BART Workers To Get $500 ‘Ridership Bonus’ Despite Dip In Numbers

OAKLAND (KPIX 5) — BART is giving thousands of employees a $500 “ridership bonus” this year despite the fact that ridership on the transit system is down.

BART Board member Debora Allen was less than enthusiastic about the bonuses being handed out to 3,600 of the systems workers.

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“The state of the system is not such that anyone deserves any kind of performance bonus at this point,” said Allen.

However, Allen noted that a deal is a deal.

“They are entitled to it,” explained Allen. “It’s in their contract. ”

So even though BART ridership is down 3 percent from last year. The average weekday ridership of 373,225 a day is still above what BART predicted it would be. So no matter what, workers still get the bonus.

“What we are talking about is paying a lump sum payment now based on projections that were made in 2011,” said Allen.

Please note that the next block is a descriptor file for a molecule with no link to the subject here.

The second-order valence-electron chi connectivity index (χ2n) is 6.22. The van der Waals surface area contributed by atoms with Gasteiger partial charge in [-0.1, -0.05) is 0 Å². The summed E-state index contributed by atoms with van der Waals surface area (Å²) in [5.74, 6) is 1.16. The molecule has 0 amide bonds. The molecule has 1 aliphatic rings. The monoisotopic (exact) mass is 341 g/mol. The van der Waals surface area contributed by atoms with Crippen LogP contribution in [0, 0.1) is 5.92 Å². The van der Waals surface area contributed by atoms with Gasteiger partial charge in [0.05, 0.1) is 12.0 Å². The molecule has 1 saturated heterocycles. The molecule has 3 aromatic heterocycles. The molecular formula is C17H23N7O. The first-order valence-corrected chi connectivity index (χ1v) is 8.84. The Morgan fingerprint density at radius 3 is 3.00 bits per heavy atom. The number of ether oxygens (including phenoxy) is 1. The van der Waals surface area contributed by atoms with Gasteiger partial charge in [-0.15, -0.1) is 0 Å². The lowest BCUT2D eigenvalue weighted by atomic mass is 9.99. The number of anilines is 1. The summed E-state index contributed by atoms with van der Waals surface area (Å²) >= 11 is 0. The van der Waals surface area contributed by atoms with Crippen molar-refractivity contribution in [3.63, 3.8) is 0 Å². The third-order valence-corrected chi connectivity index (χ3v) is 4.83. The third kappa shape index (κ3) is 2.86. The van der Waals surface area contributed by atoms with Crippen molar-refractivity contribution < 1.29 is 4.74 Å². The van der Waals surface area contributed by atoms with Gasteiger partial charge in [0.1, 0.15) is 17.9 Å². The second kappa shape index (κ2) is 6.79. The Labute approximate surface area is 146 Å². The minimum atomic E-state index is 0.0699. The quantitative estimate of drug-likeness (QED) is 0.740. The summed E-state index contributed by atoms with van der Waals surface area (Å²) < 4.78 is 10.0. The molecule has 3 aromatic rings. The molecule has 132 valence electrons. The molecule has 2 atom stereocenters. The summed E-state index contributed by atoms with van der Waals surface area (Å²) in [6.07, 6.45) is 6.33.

The bonus deal was part of the labor negotiations to end the 2013 strikes that crippled the system.

“It was negotiated as part of their compensation package,” confirmed Allen.

About a dozen BART top execs won’t be getting the bonus, but some 470 midlevel managers and supervisors will.

“I’m not happy with that decision. I don’t think those mid-managers deserved an extra $500,” said Allen.

KPIX 5 came to BART headquarters in Oakland to ask about the bonus policy. BART officials said all of the mangers were tied up in meetings Monday and wouldn’t be able to go on camera.

But BART riders had some ideas of where they would like to see the $1.8 million in bonus money go.

“Some of the stations need to be cleaned,” said BART commuter Harding Spicer.

Other riders brought up the idea of hiring more police to both crack down on the recent spike in robberies on trains as well as rampant fare evaders.

More from Phil Matier
Comments

One Comment

  1. Two problems:

    1. The bonus is not earned. That defeats the PURPOSE of a bonus.

    2. It’s not necessary to pay extra to these ALREADY-overpaid workers to keep them on the payroll.

    Like any government agency, a moderately publicized hiring process (including publicizing pay and benefits) would FLOOD BART with applicants. And once hired, VERY few quit. Hence the bonus is simply a taxpayer/BART rider giveaway.

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